A friend called me asking for advice for a friend who has been out of work for the last two months. I told him I’d write a post with my recommendations for today’s job search strategies.
Job Search Strategies Can Be Confusing
There is so much job search advice out there. You could argue for hours about a resume length, posting on job boards, etc. One of the reasons there is so much advice is because there are a lot of factors that go into getting a job. Getting a job in, say, New York City might be very different from getting a job in a small town in a fly over state. Landing your first job out of high school is not the same as landing a leadership role at a company.
You need to figure out what your “unique” circumstances are and then craft a strategy that is right for you. This might mean focusing more on a visual portfolio (if you are a front end designer) than on a resume or CV. It might mean more networking and less job boarding. Figure out what you need and then apply the right tactics to create your best job search strategy.
And then, DO IT. Learning and reading and listing is one thing, but you need to actually do it. You need to get your marketing stuff (resume, etc.) done, and then send it out. You need to talk to people. You need to get informational interviews and get into real interviews. You need to figure out your salary negotiation, list your target companies, contact people, etc. You need to get to work and get out of analysis paralysis.
In 2006 I conceptualized JibberJobber as a CRM for job seekers. Today, people use JibberJobber as a job search spreadsheet replacement. If you are networking at all, and are applying to jobs and interviewing, a spreadsheet gets too cluttered. JibberJobber works similar to the software a salesperson uses to keep track of target companies, prospects, meetings, follow-up, etc. The cost is $60/year.
I have created almost three dozen soft skills and career courses for Pluralsight, a leading online continuing education organization. I have courses on personal branding, informational interviews, communicating with different personalities (a critical concept for job seekers), listening skills (super critical as you network and interview), creating a better LinkedIn profile, and having a proactive strategy on LinkedIn. Those are just 6 of 36 courses… if you are interested in my courses (or anything on Pluralsight) hit me up and I might have a 30 day pass available for you.
BONUS: When you watch any Jason Alba course on Pluralsight you can self-report on JibberJobber and we’ll give you free JibberJobber upgrades. If you watch a course a day for the duration of the 30 day pass you can earn 90 days of premium on JibberJobber… making both Pluralsight and JibberJobber free to you!
“If I had to start a job search today I would spend 90% of my time in informational interviews.” I remember saying that on stage years ago, and it shocked me. But I stand by it, even now, having thought about it for years. Informational interviews is probably the closest silver bullet secret weapon you’ll find in job searching. It is all about networking the right way.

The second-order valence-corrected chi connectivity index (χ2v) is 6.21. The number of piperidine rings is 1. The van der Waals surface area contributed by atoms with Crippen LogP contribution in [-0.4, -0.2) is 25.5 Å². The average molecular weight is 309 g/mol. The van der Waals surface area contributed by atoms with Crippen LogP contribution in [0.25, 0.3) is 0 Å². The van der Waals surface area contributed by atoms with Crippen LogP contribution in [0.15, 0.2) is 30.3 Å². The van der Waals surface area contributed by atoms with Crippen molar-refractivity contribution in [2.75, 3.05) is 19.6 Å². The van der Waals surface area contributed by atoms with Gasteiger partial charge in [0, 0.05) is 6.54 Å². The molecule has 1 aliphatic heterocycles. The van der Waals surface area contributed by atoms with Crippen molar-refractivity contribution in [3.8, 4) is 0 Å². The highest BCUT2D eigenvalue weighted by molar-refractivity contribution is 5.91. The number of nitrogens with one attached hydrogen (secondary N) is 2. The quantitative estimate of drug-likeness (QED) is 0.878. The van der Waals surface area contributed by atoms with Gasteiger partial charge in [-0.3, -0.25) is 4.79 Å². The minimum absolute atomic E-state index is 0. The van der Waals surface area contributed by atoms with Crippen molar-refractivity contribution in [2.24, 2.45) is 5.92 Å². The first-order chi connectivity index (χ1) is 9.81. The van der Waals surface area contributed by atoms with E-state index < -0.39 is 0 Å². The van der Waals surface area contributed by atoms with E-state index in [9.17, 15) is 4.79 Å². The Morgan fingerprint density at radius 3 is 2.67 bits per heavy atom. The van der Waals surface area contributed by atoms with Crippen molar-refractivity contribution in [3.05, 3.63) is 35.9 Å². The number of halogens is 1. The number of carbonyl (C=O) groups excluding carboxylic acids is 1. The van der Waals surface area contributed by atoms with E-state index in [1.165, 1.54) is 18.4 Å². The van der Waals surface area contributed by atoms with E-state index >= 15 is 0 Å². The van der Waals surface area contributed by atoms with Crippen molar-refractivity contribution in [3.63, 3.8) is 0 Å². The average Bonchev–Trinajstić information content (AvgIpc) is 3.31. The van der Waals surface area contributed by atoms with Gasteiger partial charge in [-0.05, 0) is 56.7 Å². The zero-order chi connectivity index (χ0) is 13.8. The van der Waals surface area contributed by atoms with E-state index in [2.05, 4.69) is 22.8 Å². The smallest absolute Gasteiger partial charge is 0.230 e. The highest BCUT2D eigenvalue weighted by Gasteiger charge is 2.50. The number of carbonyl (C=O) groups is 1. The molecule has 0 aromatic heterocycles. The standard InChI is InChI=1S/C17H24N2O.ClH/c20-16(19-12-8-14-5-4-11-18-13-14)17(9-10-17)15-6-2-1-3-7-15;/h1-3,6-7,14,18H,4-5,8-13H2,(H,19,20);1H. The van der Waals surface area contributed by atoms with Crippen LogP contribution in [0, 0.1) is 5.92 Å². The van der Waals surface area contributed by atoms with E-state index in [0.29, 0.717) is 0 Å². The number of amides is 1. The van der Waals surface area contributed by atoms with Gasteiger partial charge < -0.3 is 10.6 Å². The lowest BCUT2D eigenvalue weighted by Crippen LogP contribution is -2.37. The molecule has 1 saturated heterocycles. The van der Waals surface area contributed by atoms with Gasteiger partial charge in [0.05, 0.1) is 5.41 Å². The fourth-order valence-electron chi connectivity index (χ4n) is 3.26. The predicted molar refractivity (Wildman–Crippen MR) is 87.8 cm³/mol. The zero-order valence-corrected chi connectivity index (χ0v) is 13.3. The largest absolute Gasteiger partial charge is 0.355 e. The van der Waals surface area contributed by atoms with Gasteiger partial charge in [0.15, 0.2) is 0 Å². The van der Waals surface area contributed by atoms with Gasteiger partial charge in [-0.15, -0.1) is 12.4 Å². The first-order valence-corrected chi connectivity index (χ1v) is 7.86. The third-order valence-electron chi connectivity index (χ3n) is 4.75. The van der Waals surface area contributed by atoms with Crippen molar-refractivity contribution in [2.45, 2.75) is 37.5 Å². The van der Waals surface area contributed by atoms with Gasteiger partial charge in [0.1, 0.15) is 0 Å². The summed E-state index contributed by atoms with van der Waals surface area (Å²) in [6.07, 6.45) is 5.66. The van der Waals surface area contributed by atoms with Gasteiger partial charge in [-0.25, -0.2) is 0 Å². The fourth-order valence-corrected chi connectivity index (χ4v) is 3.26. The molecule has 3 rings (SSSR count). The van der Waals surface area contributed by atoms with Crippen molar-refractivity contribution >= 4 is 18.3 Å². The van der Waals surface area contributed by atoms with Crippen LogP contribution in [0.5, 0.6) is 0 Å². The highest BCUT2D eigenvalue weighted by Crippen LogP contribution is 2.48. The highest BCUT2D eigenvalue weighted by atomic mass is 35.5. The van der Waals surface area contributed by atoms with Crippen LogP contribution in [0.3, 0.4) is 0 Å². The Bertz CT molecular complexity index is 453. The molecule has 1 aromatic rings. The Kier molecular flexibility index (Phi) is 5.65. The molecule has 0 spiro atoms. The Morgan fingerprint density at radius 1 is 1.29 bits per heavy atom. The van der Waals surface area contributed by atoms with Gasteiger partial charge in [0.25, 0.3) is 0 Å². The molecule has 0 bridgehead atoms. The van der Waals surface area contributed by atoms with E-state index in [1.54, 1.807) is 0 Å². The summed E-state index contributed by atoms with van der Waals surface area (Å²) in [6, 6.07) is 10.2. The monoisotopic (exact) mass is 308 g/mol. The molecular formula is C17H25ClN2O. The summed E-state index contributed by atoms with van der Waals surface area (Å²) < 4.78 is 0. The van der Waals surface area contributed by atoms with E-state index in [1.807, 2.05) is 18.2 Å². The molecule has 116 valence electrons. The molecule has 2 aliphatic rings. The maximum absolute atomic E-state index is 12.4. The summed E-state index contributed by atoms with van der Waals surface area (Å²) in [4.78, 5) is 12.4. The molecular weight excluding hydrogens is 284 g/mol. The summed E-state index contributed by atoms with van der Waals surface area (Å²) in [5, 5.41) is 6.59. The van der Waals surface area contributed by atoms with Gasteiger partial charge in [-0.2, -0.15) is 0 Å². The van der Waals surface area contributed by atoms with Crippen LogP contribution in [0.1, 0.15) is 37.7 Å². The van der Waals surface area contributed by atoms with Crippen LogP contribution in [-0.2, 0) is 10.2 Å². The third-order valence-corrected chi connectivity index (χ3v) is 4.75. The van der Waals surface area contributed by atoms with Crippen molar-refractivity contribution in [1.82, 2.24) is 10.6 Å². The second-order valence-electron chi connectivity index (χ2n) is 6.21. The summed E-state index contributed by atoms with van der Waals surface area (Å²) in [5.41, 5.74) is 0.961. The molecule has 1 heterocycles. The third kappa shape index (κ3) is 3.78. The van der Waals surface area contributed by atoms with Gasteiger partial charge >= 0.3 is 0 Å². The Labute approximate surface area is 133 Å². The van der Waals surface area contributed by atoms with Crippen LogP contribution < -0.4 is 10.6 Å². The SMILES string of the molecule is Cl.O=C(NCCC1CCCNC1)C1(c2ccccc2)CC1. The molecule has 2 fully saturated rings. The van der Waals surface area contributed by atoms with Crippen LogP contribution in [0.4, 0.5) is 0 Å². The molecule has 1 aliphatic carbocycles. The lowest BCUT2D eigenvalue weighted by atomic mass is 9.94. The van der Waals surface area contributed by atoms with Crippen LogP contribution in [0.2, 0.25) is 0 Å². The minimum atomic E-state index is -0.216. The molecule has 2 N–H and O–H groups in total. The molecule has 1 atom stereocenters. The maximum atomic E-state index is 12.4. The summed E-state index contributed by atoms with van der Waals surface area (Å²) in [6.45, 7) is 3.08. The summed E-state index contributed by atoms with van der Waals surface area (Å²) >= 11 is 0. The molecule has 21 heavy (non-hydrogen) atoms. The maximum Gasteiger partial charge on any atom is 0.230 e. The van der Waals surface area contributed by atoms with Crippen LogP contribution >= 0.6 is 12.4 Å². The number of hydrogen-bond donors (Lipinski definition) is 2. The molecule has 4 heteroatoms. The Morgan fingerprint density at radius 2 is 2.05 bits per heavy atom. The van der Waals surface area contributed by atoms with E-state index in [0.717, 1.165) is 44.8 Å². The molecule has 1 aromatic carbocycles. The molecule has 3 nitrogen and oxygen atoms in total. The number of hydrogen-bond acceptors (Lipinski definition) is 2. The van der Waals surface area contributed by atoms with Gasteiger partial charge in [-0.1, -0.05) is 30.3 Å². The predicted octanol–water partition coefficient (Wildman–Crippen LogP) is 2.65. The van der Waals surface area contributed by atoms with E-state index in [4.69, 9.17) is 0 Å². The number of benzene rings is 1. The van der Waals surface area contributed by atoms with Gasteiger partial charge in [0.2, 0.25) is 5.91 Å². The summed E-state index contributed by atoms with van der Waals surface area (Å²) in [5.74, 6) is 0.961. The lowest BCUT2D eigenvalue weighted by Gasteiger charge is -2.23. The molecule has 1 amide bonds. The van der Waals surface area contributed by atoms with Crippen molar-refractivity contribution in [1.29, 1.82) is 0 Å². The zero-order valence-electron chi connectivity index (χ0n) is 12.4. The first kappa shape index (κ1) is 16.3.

While I love courses, I think this is a very powerful program. Basically, for six weeks I give you three things to do every day. I was talking to someone who just landed a job, while using JibberJobber and the 6 week Job Search Program, and he told me that having the three tasks per day helped him stay on track with the basics. This program is the culmination of 14 years of learning about how to help people get jobs. It is one of the best things I’ve come up with. The program is $197 for now (normally $497) and includes a year of JibberJobber. Click here to learn more.
Do research (BUT NETWORK)
Use job boards. Really. Experts say they aren’t the most effective way to land a job and I agree. In my job search I was obsessed with finding and applying to jobs online. I sat on my computer searching and refreshing and hoping and wanting to be the first to apply. Out of a ten hour day of job search (which I did Monday through Saturday) I spent most of my time on job boards. It was an utter waste of time… with one exception: I learned a lot about what was going on.
I learned which companies were hiring, I learned some names of hiring managers and recruiters I should have reached out to, and I learned what roles were in demand. I also learned, from job descriptions, what I needed to brush up on and be able to talk about. If I were in a job search today I would scour job boards and learn, but not waste time applying. Sure I would apply here and there, but not obsessively like I did before. Use job boards as the tool they are, and then NETWORK. Have smarter conversations and smarter interviews because you are current.
Understand what is happening
They say the job search is a numbers game. I say the job search is a head game. I didn’t get that until I started going to job search network meetings (I know, that was so pre-Corona!). I thought I was broken. I thought I was a loser. I secluded myself, which was bad, and I invested all of my time applying to jobs online, not getting any positive results, which was super bad. I was in a bad place, mentally.
When I went to a job club and was listening to the other 30 second elevator pitches I finally realized I was neither broken nor a loser. I was simply in a weird situation that plenty of other qualified unbroken people were in.
Not having the right perspective put me in a bad place. It wasn’t truth… is was misperception. You need to have the right perspective and understanding of what is going on or it will mess with you.
I realize today’s economy is not ideal. It is horrid. It is scary. But companies are hiring. Recruiters still have jobs to fill. Executives need help. It is a different job search than it was a few months ago, but it is not impossible.
Reach out to me if I can help…